Kim Rutledge

That's good counsel. Mikey what about you?

Mikey Trafton

Humans are hard.

Kim Rutledge

Yep.

Mikey Trafton

I mean, I'm an engineer, and I spent so many years trying to create systems for managing people. And then one day I hired a really great manager. And I remember he was putting together his goals for his subordinates, and 20% on revenue growth and 10% on customer satisfaction, and then 40% on management discretion.

And I was like, management discretion? How do you measure that? No engineer would say management discretion. We need measurable metrics. And he was like, "Yeah, but I'm a great manager and I have to basically have a good reason to give somebody a bonus or to slap their hand or whatever it is." And that's what I wish I had known the most was just how hard ... can't treat people with an engineering solution.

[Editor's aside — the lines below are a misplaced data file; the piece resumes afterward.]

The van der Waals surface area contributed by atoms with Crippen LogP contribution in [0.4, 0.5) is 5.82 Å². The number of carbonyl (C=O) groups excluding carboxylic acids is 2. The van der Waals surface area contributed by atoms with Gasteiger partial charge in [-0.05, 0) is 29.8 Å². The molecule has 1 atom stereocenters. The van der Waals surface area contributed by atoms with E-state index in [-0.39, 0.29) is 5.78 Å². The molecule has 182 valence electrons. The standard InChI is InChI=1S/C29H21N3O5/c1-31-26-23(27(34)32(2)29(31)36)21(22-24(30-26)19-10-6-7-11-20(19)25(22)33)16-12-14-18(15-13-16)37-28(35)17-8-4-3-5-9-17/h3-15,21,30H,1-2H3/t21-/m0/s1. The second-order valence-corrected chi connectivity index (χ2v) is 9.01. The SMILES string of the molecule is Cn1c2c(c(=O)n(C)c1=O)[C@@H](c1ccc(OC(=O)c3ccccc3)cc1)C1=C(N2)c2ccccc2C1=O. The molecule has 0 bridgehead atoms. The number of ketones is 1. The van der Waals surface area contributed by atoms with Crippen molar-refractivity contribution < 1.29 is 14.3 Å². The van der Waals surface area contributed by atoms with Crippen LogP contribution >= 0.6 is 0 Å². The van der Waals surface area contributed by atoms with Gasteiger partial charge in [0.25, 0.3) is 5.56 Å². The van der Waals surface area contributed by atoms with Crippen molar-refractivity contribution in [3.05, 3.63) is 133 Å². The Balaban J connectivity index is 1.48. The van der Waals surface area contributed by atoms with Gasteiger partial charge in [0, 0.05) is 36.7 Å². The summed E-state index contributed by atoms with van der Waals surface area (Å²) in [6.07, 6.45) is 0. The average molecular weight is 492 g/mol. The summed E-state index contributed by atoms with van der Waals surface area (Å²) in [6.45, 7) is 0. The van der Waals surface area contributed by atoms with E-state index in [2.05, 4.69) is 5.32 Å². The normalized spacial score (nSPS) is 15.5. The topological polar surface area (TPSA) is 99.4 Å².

Kim Rutledge

They're not widgets.

Mikey Trafton

Yeah.

Mikey Trafton

I wish. I just wish, but ...

Kim Rutledge

Heather?

Heather Gedman

That's a tough one. I really don't know. I mean, I wish maybe I would've kept a little black book of all the really smart people that I met over the last 10 years. And that's your talent pipeline right there. But short of that, I mean, I think times have changed so much in 10 years that a lot of things wouldn't even apply anymore.

But you really just can't treat everybody the same. You have to speak to your data people differently than you speak to your strategy people. And you really have to learn when to double-click into the details and when to come up. And I think for me, I probably wish I would've listened a little bit more to some of the more quantitative stuff and some of the more technical stuff that I was like, "Oh, I'm never going to use this," but boy do I.